The Federal Reserve Board, the OCC and the FDIC have issued substantially similar risk-based and leverage capital guidelines applicable to U.S. banking organizations. In addition, these regulatory agencies may from time to time require that a banking organization maintain capital above the minimum levels, whether because of its financial condition or actual or anticipated growth. The Federal Reserve Board risk-based guidelines define a three-tier capital framework. Tier 1 capital includes common shareholders’ equity, trust preferred securities, noncontrolling interests, qualifying preferred stock and any Common Equivalent Securities (CES), less goodwill and other adjustments. Tier 2 capital consists of preferred stock not qualifying as Tier 1 capital, mandatorily convertible debt, limited amounts of subordinated debt, other qualifying term debt, the allowance for credit losses up to 1.25 percent of risk-weighted assets and other adjustments. Tier 3 capital includes subordinated debt that is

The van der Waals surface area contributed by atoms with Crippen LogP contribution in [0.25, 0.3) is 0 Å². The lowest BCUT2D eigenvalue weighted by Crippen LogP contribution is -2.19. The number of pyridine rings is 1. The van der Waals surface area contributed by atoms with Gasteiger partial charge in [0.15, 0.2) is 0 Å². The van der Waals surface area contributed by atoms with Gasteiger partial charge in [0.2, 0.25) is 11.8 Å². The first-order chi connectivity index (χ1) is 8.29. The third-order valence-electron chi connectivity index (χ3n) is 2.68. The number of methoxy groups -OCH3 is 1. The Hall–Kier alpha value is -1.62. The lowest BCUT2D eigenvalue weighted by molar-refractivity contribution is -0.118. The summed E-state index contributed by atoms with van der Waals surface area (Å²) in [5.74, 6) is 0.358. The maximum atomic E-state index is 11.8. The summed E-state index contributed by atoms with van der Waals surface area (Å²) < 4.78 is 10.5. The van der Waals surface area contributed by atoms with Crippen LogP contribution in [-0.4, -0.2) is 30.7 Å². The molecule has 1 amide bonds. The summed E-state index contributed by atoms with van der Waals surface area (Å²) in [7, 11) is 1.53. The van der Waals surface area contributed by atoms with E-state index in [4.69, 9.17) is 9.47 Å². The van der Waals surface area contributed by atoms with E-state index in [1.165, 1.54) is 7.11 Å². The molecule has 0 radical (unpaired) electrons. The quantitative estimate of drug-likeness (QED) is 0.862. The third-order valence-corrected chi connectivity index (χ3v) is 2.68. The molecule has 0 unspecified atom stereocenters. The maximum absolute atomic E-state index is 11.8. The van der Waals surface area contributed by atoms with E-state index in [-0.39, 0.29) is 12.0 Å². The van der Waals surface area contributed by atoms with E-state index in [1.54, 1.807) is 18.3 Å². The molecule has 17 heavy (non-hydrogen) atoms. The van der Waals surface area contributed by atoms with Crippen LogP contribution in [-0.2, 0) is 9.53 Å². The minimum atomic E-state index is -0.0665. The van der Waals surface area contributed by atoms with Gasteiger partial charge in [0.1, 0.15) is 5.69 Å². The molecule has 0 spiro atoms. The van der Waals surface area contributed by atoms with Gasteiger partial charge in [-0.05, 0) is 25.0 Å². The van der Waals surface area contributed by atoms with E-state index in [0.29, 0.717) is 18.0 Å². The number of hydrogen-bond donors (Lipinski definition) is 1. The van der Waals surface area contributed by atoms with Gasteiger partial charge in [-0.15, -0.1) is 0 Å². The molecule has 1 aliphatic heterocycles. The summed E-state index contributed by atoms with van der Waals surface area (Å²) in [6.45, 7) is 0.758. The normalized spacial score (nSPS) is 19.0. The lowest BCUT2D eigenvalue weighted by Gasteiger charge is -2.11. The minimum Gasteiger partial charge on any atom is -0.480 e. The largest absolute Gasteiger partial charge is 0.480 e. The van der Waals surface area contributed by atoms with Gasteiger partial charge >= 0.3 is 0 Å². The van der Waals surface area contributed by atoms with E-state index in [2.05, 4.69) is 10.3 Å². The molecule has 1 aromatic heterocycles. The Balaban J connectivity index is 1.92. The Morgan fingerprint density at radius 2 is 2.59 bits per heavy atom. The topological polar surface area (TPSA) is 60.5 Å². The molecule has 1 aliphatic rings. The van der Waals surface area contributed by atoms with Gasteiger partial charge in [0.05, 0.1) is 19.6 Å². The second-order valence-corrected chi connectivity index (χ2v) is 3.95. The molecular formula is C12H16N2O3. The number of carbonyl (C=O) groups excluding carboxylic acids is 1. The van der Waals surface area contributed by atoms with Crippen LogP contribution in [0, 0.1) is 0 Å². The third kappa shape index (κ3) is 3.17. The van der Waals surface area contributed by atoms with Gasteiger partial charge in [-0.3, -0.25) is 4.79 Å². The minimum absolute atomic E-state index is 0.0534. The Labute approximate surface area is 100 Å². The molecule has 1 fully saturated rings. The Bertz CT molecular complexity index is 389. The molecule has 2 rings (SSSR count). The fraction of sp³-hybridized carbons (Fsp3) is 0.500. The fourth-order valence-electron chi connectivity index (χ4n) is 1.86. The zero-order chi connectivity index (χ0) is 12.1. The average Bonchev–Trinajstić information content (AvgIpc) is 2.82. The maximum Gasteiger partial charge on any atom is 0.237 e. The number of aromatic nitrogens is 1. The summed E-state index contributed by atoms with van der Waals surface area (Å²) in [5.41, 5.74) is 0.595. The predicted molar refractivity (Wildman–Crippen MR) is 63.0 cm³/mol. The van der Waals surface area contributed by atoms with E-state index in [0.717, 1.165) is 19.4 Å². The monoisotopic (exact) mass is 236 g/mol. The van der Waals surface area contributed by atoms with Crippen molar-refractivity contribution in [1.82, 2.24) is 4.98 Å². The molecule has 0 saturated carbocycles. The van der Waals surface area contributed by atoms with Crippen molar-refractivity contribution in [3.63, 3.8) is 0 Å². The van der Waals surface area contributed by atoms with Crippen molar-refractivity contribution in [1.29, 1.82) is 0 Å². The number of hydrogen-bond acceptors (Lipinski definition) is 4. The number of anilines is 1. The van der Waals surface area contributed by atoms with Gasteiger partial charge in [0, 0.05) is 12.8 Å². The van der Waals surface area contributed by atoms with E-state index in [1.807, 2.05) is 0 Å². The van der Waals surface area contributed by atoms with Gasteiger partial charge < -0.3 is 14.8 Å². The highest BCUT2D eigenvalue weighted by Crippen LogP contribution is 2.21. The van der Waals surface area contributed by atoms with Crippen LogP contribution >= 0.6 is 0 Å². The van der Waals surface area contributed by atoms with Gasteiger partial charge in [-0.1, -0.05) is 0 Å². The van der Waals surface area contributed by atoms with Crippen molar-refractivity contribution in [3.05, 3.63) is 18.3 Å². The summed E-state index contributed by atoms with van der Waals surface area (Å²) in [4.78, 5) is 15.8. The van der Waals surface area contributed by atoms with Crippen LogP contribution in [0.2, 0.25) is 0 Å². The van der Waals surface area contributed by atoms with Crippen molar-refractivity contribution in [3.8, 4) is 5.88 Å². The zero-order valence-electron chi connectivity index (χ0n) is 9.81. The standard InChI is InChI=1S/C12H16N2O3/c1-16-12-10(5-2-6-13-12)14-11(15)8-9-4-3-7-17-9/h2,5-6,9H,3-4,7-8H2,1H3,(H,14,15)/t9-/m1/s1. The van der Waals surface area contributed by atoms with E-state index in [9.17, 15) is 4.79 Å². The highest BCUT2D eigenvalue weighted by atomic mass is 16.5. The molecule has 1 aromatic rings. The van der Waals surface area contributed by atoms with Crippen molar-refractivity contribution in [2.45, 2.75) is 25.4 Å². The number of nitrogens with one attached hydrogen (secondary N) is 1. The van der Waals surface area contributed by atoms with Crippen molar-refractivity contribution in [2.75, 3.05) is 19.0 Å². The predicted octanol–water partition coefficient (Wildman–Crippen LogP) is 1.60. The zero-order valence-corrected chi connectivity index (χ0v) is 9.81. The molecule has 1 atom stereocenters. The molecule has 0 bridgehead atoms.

unsecured, fully paid, has an original maturity of at least two years, is not redeemable before maturity without prior approval by the Federal Reserve Board and includes a lock-in clause precluding payment of either interest or principal if the payment would cause the issuing bank’s risk-based capital ratio to fall or remain below the required minimum. The sum of Tier 1 and Tier 2 capital less investments in unconsolidated subsidiaries represents our qualifying total capital. Risk-based capital ratios are calculated by dividing Tier 1 and total capital by risk-weighted assets. Assets and off-balance sheet exposures are assigned to one of four categories of risk-weights, based primarily on relative credit risk. The minimum Tier 1 capital ratio is four percent and the minimum total capital ratio is eight percent. Our Tier 1 and total risk-based capital ratios under these guidelines at December 31, 2009 were 10.40 percent and 14.66 percent. At December 31, 2009, we had no subordinated debt that qualified as Tier 3 capital. While not an explicit requirement of law or regulation, bank regulatory agencies have stated that they expect common capital to be the primary component of a financial holding company’s Tier 1 capital and that financial holding companies should maintain a Tier 1 common capital ratio of at least 4%. The Tier 1 common capital ratio is determined by dividing Tier 1 common capital by risk weighted assets. We calculate Tier 1 common capital as Tier 1 capital, which includes CES, less preferred stock, trust preferred securities, hybrid securities and noncontrolling interest. As of December 31, 2009, our Tier 1 common capital ratio was 7.81 percent.